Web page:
These come in handy to clean your hands if needed and a small pack of wipes should pack easily. You’ll want to check them regularly to make sure they haven’t dried out. Or you could pack some in a ziplock bag for the day.
I think most people probably carry their phone, but it’s debatable whether you should carry it on your person or in your saddlebags. It’s a personal choice, but if you are thrown or separated from your horse, you won’t have it. Also, some people mentioned carrying an extra battery or solar charger.
Extra Leather Strings
Many people mentioned this one and even said they tie extras on the loops of your saddle.I’ve broken a pair of reins on a trail ride before and you can make a repair with leather strings.
My husband carries gloves with him all the time. I think it’s a good idea. A good leather pair you can’t beat for working. Hand protection can be important for various instances.
This can be an invaluable item. I have seen people wrap horse’s hooves with it when they’ve thrown a shoe. You can also use it to help remove seed ticks from your clothes. Along with many more uses.
Bailing twine or any other kind of twine was mentioned a lot. A few items that were also mentioned were parachute cord and zip ties. Both of these could help hold things together if needed.
These may not be as lightweight as some of the other items, but if your horse gets hung up on a hidden wire, then they can be of great value.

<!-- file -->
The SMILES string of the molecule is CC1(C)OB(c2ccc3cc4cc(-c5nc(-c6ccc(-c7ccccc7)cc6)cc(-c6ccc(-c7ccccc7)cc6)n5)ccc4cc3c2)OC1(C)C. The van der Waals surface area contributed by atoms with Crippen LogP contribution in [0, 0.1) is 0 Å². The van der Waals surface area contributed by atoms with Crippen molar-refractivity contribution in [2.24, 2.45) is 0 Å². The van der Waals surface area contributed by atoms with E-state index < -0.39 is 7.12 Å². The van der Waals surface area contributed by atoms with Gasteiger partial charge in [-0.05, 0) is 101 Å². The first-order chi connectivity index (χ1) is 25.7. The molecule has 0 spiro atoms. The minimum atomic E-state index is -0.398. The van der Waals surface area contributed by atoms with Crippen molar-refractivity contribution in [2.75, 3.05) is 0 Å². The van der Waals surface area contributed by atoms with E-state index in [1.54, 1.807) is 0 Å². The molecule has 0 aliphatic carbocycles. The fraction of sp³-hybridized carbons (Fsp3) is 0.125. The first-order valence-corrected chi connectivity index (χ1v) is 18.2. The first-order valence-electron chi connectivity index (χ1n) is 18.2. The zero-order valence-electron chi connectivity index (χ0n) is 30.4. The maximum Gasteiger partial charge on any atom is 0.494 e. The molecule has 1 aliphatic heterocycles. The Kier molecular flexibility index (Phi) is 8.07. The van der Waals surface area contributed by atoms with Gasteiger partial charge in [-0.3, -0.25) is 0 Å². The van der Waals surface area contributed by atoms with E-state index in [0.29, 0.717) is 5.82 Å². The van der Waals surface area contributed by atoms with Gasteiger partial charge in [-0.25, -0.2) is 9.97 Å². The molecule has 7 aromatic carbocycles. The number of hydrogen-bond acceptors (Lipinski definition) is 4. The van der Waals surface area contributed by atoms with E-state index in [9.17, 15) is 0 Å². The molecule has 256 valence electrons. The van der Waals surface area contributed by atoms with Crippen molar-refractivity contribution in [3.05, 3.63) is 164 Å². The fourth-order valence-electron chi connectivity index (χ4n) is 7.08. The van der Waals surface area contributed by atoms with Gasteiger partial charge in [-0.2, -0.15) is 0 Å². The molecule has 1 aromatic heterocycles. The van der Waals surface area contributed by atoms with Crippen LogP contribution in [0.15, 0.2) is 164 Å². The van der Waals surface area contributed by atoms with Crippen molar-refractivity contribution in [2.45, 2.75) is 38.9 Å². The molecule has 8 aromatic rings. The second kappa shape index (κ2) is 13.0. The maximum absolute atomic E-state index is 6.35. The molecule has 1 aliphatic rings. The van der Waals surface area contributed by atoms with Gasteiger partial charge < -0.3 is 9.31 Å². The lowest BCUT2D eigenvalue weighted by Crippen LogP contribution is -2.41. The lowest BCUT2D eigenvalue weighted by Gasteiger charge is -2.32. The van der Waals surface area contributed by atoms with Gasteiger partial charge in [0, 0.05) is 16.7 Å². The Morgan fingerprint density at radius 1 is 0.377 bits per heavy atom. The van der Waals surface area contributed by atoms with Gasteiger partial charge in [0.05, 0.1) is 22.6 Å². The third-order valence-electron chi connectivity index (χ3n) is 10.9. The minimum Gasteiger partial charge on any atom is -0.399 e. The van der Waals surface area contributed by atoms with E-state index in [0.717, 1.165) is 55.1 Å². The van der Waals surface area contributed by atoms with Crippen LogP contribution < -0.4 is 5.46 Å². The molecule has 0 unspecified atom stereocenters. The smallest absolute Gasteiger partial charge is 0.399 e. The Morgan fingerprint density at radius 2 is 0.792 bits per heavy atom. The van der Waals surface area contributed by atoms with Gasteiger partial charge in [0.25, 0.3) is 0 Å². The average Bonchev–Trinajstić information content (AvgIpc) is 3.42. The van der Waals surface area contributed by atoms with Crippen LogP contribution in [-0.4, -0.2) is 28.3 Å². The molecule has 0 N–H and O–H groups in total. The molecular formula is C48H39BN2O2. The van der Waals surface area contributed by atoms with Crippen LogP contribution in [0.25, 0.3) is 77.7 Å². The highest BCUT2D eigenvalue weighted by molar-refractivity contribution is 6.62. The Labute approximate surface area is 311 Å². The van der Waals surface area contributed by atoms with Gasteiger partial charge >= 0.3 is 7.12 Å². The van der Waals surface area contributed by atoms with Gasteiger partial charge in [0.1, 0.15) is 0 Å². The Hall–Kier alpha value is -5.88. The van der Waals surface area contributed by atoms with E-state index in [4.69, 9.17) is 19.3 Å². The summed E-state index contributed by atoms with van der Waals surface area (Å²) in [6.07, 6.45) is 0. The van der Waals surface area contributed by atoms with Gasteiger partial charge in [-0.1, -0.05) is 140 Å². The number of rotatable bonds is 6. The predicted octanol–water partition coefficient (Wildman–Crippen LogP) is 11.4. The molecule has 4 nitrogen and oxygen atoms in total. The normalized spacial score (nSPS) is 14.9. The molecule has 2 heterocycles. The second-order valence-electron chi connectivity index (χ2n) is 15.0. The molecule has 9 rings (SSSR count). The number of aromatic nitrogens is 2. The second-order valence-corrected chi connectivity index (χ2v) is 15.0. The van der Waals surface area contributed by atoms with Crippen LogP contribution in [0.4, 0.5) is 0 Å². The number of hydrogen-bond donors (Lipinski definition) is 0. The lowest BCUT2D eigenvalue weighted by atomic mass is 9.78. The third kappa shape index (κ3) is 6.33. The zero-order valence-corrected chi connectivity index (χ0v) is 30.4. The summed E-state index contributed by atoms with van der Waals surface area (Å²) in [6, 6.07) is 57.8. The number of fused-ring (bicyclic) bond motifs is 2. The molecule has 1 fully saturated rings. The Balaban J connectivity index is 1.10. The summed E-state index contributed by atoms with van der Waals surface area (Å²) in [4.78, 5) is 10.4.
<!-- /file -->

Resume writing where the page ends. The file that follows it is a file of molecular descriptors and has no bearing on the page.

Bug Spray and Fly Spray
I usually keep these at our trailer and be sure to douse ourselves and our horses down before a ride, particularly our horse’s legs and around my boot area. Ticks can be quite a nuisance for horse and rider. It wouldn’t hurt to carry repellent with you on your ride as well.
This item folds out to be large, but it is compact and lightweight, usually weighing around 2 ounces. I read that you’ll want to replace them every two years, even if unopened.
I would suggest shopping for some items at a local hiking store. The items they carry are usually lightweight and perfect for packing in your saddlebags.
Be sure to always tell someone where you are going and check in at park offices or sign in at trail heads when possible.
Be sure to read and become familiar with the rules of any park, trail, and campsite beforehand.
As well as acquiring a map prior to your ride.
When encountering hikers or bikers, be sure to say hello and encourage them to talk to you. It will help keep your horse calmer if they can hear the person talk.
It’s a good idea to have some form on identification on your horse in case you were to get separated from them. You can get a tag for their halter or bridle.
Back Country Horseman is a great way to get involved in trail rides and learn more. There are several chapters nationwide. You can find one in your area by following this link.
A word on SaddleBags
If you are shopping for saddlebags, I want to encourage you to buy a decent pair because in my experience, cheap ones will rip and tear and let you down on a trail ride. Trail Max is a brand I trust. They make quality products that last.
The brand I currently have is Cashel and they’ve held up really well and also come with a removable insulator which is nice if you want some drinks to stay cold. Cashel has many great products for trail riding.
I hope you enjoyed this post and found it helpful. If so, then please be sure to share it and subscribe so you don’t miss any future posts. Wishing you happy trails!